Cold air plasma to enhance hospital hygiene leading to reduced surface bacterial counts and patient acquisition of vancomycin-resistant enterococci and Clostridium difficile infection

Healthcare-associated infections (HCAI) affect 5-10% of patients admitted to an acute hospital but it is about three times higher in intensive care units (ICUs). Prevention involves many strategies but environmental hygiene is important as many bacterial causes persist on horizontal surfaces, e.g. methicillin-resistant Staphylococcus aureus (MRSA), vancomycin-resistant enterococci (VRE) and Clostridium difficile. Conventional approaches to hospital cleaning including the use of detergents and disinfectants are often inadequate because of poor practice, difficulties in accessing busy clinical areas, and challenges in decontaminating items that are heat sensitive.
Cold air plasma is an emerging approach which can reduce the numbers of viable bacteria on a surface by a factor of 100, or more, and has been piloted in Beaumont Hospital. We propose to carry out a controlled study which would use cold air plasma, in addition to conventional hospital cleaning to: decrease the overall numbers of all bacteria on high risk or commonly touched surfaces in two ICUs and numbers of VRE and C. difficile. At the same time, we will also monitor the quality of routine cleaning using a well proven method.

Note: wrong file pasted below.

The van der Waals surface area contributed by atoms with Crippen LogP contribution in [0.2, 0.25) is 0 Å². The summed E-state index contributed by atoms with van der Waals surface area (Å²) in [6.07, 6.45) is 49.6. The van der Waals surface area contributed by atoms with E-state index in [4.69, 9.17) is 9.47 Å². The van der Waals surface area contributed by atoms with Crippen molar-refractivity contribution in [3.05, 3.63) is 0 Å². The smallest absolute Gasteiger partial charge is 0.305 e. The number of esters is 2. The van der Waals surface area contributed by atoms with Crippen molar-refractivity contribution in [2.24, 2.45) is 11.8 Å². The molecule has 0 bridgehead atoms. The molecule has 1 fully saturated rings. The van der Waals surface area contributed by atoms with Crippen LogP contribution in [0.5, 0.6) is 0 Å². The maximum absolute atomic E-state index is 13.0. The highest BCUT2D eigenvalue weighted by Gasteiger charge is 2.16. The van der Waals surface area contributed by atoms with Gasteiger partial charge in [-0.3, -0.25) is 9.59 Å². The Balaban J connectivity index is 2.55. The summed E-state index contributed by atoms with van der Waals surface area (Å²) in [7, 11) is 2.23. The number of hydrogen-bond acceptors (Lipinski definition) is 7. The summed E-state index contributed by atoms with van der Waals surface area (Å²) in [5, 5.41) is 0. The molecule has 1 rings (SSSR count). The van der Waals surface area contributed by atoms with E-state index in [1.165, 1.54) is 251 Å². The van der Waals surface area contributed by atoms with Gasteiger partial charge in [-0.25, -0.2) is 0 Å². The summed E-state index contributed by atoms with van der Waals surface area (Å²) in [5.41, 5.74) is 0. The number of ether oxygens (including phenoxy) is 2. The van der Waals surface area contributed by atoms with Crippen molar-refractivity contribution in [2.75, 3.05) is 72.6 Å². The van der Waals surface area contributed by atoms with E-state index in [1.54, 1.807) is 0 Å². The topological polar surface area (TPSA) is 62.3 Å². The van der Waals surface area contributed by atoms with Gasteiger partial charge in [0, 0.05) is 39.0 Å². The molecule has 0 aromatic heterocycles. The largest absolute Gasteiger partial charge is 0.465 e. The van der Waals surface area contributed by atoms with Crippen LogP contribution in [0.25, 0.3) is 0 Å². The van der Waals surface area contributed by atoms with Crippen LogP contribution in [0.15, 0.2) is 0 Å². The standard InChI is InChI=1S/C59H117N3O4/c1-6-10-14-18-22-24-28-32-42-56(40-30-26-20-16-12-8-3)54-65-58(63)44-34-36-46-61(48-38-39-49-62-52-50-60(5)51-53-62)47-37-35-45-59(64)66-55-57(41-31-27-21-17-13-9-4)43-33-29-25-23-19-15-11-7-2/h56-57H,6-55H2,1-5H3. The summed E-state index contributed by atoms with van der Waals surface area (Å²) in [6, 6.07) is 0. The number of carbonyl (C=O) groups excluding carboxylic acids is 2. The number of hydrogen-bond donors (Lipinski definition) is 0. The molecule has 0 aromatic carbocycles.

A second objective will be to reduce the acquisition of VRE and C. difficile infection amongst patients admitted to the two ICUs 'High risk' surfaces that are frequently in contact with the patient, e.g. bed sides, will be targeted by the cold air plasma decontamination process. This study will be carried out in a clinical arena, but with no danger to patients or staff, and will confirm the usefulness of this novel decontamination approach in improving hospital hygiene, reducing surface bacterial numbers and preventing HCAI.

Award Date
23 October 2015
Award Value
Principal Investigator
Professor Hillary Humphreys
Host Institution
Royal College of Surgeons in Ireland
Health Research Awards - Definitive Interventions